We also consulted “The Language of the New Century Hymnal,” a short volume written by Arthur G. Clyde in 1996 and printed by Pilgrim Press, the UCC publishing entity. While it spoke specifically about the New Century Hymnal, it outlined the history of language choice in hymns. Included in this history was the fact that it was assumed from the start that language change would happen, by such renowned hymn composers as John Wesley. This book alone eased our minds about hymnal choice and language issues in hymns. We would recommend it to members of the congregation; copies are available in the church library.

We also realized that this was a conversation that could go on for years, despite the fact we were appointed to this committee to find a newer resource for music sooner rather than later.

Given this, we have reached some conclusions as we move to complete our business.

First, we need a hymnal in the pews, which we use much more often than just each Sunday. Printing hymns in the bulletin to the exclusion of a hymnal seems to take away from the year-round worship experience and Central’s sense of community and tradition both looking back and moving forward.

Second, and given this, we understand there will still be Sundays when hymns will be printed in the bulletin. The goal is to print hymns far less often, because the songs we want to include in a service are in our hymnal. Large print bulletins will still contain copies of all the hymns for that week’s service.

Third, while there are a number of potential hymnals available to us, only two seemed to give us a selection that would work theologically and musically for this congregation and denomination.

Fourth, while creating our own hymnal would seem exciting, it would take significantly more time than we originally realized. We had hoped to have a new volume in the pews by Thanksgiving of 2019, or our own by Thanksgiving, 2020 but this deadline would now be unlikely to be met if we were to produce our own volume. We may continue to see what we would put in a supplement, for later production and placement in the pews.

Most importantly, we realized that choosing a hymnal, and the language of hymns we sing, is nothing to be frightened about. We still have the option of printing older version in the bulletin if it matters deeply to us, and by introducing an updated collection of songs we open the door to hymns that express our faith and its action in the world in new and meaningful ways.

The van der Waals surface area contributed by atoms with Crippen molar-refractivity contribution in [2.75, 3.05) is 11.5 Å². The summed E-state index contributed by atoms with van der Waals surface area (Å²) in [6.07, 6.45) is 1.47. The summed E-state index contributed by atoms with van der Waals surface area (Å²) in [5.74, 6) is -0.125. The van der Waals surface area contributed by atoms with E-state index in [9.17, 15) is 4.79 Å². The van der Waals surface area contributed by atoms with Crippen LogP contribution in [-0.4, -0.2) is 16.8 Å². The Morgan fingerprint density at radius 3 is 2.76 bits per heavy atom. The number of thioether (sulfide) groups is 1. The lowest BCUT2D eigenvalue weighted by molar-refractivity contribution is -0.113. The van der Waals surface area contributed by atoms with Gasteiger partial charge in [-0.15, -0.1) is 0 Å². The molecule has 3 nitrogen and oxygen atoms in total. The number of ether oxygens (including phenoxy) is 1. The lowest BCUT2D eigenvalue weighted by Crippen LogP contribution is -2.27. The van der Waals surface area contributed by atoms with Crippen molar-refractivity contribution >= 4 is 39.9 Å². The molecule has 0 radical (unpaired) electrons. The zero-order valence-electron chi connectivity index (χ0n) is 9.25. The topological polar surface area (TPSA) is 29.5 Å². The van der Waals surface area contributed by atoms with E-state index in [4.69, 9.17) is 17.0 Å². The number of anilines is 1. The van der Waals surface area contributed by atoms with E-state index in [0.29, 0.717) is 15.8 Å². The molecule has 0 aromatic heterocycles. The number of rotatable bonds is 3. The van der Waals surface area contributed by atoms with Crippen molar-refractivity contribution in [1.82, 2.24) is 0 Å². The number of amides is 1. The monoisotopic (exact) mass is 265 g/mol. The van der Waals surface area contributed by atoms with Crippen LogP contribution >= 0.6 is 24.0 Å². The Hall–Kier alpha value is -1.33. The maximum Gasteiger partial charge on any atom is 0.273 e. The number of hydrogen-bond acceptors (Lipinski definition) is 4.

At this point we are preparing to make a choice about a hymnal, determine the cost, and how the hymnals will be purchased, personalized and distributed in the pews.

As always, if anyone has concerns or questions about our process, please contact us.

The Hymnal Selection Committee
Liz Viall, Chair
Rev. Rebecca Spencer
Patrick Aiken, organist/choirmaster
Jacqueline Briant
Patti Calvert
John Chaney
Steve DeWitt
Warren Jagger
Emily Maranjian
Jack Patterson (serving in place of Catherine Cooper)
Catherine Cooper (relocated out of the area)


The Church Office will be Closed Victory Day Monday, August 12 and Labor Day Monday, September 2

4          Bible Study – Job        9 am
Worship and Communion    10 am
Brunch at Mare Rooftop       11:30 am

8          Food for Thought Book Group         5:30 pm

11        Bible Study – Job        9 am
Worship         10 am

15        CCC Men’s Group       7:30 am

18         Bible Study – Job        9 am
Worship         10 am
19-39 Fellowship      11:30 am
Lunch at Craft Burgers         11:30 am

25        Worship         10 am


1          Worship         10 am

5          Spiritual Companionship Group      6 pm

8          Gathering Sunday      10:30 am
Youth Ministries Kickoff       12 noon

10        Children’s Choir Rehearsal   5 pm
Deacons’ Meeting      5:30 pm

12        Food for Thought Book Group         7 pm
Choir Rehearsal         7:30 pm

14        Dan Fairchild Memorial Service      11 am

15        Confirmation Class, Year 1   9:15 am
Worship         10:30 am
NEOS  11:30 am
LDC All Committee Chairs    11:45 am

17        Prudential      7 pm

19        Rebecca’s Book Group          12:30 pm

22        Adult Sunday School 9 am
Worship         10:30 am
WORD             11:30 am

29        Worship         10:30 am


Posted in 2019 Newsletters.